Four local people went before the TRAC board Tuesday morning, asking the board to pull $52 million in state funding for the streetcar. They pointed to an ODOT survey taken from December 9th through February 11th in Cincinnati that found people were against the streetcar two to one.Full Story >
An Ohio transportation panel has voted to reject nearly $52 million in funding for Cincinnati's streetcar project.Full Story >
FOX19 wanted to know how businesses along the proposed streetcar route are feeling about having a source of potentially increased traffic taken away.
Despite an ODOT survey from Dec. 9 through Feb. 11 that found people, 2 to 1, were against the streetcar, most all of the business people we spoke with said they would still like to see it happen.
Tracks from the city's former streetcar still run up Elm street toward Clifton. They used to carry people to and from concerts at Music Hall.
Further along the proposed route, once you swing past the Findlay Market, there is a busy fish market in-favor of the streetcar.
"I'd like to see it still happen, yeah," said Brian Doran, who manages the super-busy Alabama Fish Market at the corner of Liberty and Race Streets. "I think it would help businesses a lot."
His storefront is a direct stop along the streetcar route, and it's a business driven by walk-up and pull-up customers.
"Definitely wouldn't have hurt anything," said Doran.
Opponents of the streetcar say it would kill parking at businesses along the route.
"If this gets built, there will be a lot of loss of parking in front of the very developments that this is supposed to spark, amounting to a taking of parking rights, the owners and tenants had believed they had a right to.," said a representative from the group COAST, a local coalition group opposed to the streetcar, speaking to the TRAC Board in Columbus Tuesday morning.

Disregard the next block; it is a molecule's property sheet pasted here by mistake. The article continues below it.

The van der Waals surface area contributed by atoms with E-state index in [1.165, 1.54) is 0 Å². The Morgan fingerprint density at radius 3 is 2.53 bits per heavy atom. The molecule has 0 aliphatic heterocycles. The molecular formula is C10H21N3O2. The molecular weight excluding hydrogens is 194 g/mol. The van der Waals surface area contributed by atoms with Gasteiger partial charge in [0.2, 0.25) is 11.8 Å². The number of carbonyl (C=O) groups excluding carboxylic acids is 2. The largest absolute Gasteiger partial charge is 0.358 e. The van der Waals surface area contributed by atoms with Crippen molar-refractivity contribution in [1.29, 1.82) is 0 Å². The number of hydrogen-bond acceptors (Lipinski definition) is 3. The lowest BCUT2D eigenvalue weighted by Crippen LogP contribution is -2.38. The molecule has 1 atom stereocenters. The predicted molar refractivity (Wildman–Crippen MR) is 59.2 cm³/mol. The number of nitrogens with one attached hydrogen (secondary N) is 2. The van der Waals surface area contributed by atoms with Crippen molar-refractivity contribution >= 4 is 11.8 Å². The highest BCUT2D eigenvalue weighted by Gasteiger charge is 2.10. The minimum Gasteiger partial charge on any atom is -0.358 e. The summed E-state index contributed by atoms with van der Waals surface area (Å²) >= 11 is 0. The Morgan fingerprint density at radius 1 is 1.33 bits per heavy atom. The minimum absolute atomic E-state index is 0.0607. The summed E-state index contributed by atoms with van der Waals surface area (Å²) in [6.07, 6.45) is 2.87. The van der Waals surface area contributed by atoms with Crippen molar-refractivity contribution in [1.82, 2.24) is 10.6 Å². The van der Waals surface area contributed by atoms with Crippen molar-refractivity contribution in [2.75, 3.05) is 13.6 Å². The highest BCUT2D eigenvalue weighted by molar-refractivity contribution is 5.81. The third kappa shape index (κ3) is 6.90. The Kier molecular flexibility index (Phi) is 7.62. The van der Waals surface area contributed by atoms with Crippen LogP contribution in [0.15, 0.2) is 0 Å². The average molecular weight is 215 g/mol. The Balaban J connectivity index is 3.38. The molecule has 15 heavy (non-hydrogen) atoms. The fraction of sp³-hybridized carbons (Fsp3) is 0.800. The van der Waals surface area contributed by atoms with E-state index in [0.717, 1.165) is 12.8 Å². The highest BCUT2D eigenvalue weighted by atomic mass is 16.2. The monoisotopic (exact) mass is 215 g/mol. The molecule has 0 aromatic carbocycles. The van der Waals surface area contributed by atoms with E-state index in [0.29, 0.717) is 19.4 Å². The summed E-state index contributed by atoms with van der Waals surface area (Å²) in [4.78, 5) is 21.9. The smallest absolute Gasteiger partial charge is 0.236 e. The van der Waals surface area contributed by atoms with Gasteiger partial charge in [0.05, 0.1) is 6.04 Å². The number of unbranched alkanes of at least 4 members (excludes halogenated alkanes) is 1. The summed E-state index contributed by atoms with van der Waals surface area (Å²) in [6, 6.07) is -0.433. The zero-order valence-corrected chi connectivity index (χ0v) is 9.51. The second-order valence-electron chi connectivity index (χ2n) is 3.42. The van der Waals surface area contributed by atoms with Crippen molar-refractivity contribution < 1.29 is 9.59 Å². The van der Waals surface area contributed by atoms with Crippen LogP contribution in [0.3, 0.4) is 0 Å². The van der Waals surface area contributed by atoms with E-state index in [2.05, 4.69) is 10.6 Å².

Doran has been in business on that corner for 19 years.
"I think that'd be great," she an employee, Teresa Carter, of the streetcar project surviving.
Anything, she said, that keeps people coming in is a good thing.
"Yeah, because I think it would revitalize this part of downtown," Carter said. "Like 13th and 14th Streets up there, they're revitalizing that, but they need to bring it all the way down to McMicken."
"Please don't stick us with this albatross," the COAST rep. said.
The streetcar is a bird Mayor Mark Mallory vows will still take flight.
"I will tell you this remains a priority and it's something very important for us to do," Mallory said.
On Main Street, while the manager of the Main Event tavern said he supports the project and the possibility of a packed streetcar stopping by his place after a Reds or Bengals game.
Mayor Mallory maintains the streetcar is still his number one transportation priority.